A successful translational research environment requires many different people, trained across many disciplines, working within a structure that promotes interaction between those who have clinical understanding of human health and disease and those who have training and expertise in fundamental biology, the molecular mechanisms of disease, and the use of animal models. “To solve many of the biggest challenges in health care,” said Gail Cassell, PhD, Visiting Professor, Department of Global Health and Social Medicine, Harvard Medical School, and Vice President of TB Drug Discovery, Infectious Disease Research Institute in Seattle, “It is absolutely essential…that we have basic scientists working along with the clinical scientists. And it is essential that we have the public and the private sectors working together from the very outset.” Establishing these collaborations is challenging, however. Academic departments tend to operate in silos, and basic scientists might not even work on the same campus as clinical researchers, limiting interactions that might spark translational research projects and making it difficult to obtain assistance and mentorship. It can be even more difficult for academic and government researchers to forge relationships with industry partners, because concerns about perceived or real conflicts of interest can have a chilling effect on collaborations.
Funding organizations and institutions have been working to bring basic and clinical—and academic and industrial scientists—together through investments in translational research resources and infrastructure. NIH’s CTSA program has been an important driver in encouraging institutions to foster these collaborations, and institutions are experimenting with a variety of approaches. The University of California, San Francisco, for example, is trying to minimize geographic distances between academic and industrial researchers by co-locating their laboratory space as it did in a recently forged partnership with Pfizer. Ensuring that core resources are available across departments is another strategy. Providing access to statistical centers, biorepositories, or datasets, for example, can foster cross-fertilization. Institutions have started mentoring programs through which basic scientists mentor clinical researchers or vice versa, while others have convened networking events and regular seminars or workshops that bring diverse disciplines together. Some academic medical centers have begun asking basic scientists to give presentations during grand rounds. The key to creating an environment that facilitates collaboration is to increase exposure to the other research cultures through closer proximity. Cassell also noted that investigators who have an idea that they want to translate “should engage industry partners as soon as possible in the process. All too often, investigators, whether they are in government or in academia, will wait until they have a solidified plan, a strategy, and then go seek funding from the industrial partner. Another equally important mistake is that industry is looked upon as only potential funders and not scientific collaborators. The most value industry can offer is unique expertise.”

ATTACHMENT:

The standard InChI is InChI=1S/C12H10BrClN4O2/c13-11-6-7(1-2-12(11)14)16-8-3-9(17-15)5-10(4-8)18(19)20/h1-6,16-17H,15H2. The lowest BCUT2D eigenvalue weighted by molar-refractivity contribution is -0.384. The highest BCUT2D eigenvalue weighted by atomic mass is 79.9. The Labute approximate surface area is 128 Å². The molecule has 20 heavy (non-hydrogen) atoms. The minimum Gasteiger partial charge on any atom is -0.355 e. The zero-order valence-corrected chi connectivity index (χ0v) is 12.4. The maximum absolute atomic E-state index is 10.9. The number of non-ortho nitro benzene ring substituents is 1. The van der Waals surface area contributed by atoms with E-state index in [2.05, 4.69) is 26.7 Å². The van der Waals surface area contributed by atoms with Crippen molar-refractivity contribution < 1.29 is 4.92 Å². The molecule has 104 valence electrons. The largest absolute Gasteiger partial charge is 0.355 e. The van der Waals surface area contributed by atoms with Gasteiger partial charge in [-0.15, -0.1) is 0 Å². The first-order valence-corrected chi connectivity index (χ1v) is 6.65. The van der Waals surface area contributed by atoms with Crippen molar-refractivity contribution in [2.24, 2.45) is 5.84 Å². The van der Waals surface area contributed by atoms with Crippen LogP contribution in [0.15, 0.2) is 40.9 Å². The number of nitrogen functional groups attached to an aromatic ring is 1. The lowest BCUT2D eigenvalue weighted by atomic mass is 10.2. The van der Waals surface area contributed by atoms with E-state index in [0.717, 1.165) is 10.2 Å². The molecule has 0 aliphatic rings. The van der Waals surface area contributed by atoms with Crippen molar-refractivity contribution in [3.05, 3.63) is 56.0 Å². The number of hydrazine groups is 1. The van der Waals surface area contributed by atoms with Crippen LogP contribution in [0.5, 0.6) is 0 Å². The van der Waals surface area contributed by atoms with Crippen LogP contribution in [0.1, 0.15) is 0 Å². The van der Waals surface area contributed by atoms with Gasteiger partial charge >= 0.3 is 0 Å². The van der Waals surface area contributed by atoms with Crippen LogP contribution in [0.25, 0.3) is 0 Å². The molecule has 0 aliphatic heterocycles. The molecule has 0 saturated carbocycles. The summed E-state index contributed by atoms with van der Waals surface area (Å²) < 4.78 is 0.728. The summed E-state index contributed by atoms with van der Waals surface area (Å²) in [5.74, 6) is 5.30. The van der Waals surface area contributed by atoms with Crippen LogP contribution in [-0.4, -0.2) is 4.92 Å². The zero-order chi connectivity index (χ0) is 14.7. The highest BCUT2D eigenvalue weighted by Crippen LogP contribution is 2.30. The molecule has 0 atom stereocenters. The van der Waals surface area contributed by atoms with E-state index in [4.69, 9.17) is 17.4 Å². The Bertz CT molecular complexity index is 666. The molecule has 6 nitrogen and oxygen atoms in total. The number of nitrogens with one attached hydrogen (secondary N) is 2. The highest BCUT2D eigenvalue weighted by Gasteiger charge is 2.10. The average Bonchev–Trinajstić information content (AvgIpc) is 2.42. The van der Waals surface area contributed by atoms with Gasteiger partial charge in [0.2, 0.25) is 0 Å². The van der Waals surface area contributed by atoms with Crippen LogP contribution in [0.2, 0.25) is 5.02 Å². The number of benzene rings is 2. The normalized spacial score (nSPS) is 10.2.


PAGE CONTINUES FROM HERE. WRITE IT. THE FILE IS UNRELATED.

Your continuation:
Training basic investigators in translational research
There always have been basic scientists who are adept at transforming their research discoveries into clinical advances. But as the pressure to accelerate the pace of translation builds, so does the need for a cadre of basic investigators with the motivation and skills to apply their work directly to the improvement of human health. According to Coller, there are three skills that translational investigators must learn. The first is the ability to define a health need with the same precision as a basic science hypothesis. The second is to understand how to develop an inexpensive, robust, high-throughput assay applicable to humans. The third skill is to be able to conceptualize a pathway to regulatory approval or clinical adoption. Although significant strides have been made in developing translational research training programs that teach these and other relevant skills, inadequate experiential and didactic training remain a barrier for many basic investigators.
Whereas clinical examples are integrated into the basic science coursework many medical students are required to take, graduate students in basic research programs typically are not exposed to clinical cases. Furthermore, doctoral students often do not receive instruction in pathobiology and pathophysiology, which are key to understanding the mechanisms of disease and the disease relevance of their work. Indeed, Farach-Carson of Rice University noted that graduate students have less contact with basic concepts of medicine than in the past. Another participant noted that “trainees frequently are more knowledgeable about molecules and structural biology than about the systems in which they function.” These limitations, combined with little to no opportunity to interact with clinical researchers or patient populations, mean that many basic scientists may not think about the science that they do in the context of human health and disease, and they may not appreciate the unmet clinical needs or the clinical context in which potential interventions would operate. In addition, depending on an investigator’s area of interest and his or her particular research, there may be a need to develop familiarity with topics that are not generally covered in basic science training programs. These may include an understanding of disciplines such as biostatistics, pharmacology and toxicology, biomedical informatics, clinical research design, and regulatory processes.